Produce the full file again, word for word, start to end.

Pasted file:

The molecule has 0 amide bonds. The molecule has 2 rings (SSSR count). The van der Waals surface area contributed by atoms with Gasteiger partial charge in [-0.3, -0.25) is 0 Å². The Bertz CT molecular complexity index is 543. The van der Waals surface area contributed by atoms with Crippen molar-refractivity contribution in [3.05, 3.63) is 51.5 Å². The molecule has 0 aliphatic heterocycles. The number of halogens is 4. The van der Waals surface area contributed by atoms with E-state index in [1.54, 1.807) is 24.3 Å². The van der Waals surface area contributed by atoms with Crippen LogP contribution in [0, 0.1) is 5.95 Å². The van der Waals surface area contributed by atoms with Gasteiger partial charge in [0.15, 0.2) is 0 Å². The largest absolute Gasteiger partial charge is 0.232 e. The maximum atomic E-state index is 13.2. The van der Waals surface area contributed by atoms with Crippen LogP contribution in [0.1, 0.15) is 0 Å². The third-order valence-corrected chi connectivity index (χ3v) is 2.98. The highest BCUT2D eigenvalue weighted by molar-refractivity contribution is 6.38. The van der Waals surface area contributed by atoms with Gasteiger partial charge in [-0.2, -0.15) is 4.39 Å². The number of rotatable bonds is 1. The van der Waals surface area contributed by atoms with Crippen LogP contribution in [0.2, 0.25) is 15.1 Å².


The molecule has 0 amide bonds. The molecule has 2 rings (SSSR count). The van der Waals surface area contributed by atoms with Gasteiger partial charge in [-0.3, -0.25) is 0 Å². The Bertz CT molecular complexity index is 543. The van der Waals surface area contributed by atoms with Crippen molar-refractivity contribution in [3.05, 3.63) is 51.5 Å². The molecule has 0 aliphatic heterocycles. The number of halogens is 4. The van der Waals surface area contributed by atoms with E-state index in [1.54, 1.807) is 24.3 Å². The van der Waals surface area contributed by atoms with Crippen LogP contribution in [0, 0.1) is 5.95 Å². The van der Waals surface area contributed by atoms with Gasteiger partial charge in [0.15, 0.2) is 0 Å². The largest absolute Gasteiger partial charge is 0.232 e. The maximum atomic E-state index is 13.2. The van der Waals surface area contributed by atoms with Crippen LogP contribution in [0.1, 0.15) is 0 Å². The third-order valence-corrected chi connectivity index (χ3v) is 2.98. The highest BCUT2D eigenvalue weighted by molar-refractivity contribution is 6.38. The van der Waals surface area contributed by atoms with Gasteiger partial charge in [-0.2, -0.15) is 4.39 Å². The number of rotatable bonds is 1. The van der Waals surface area contributed by atoms with Crippen LogP contribution in [0.2, 0.25) is 15.1 Å².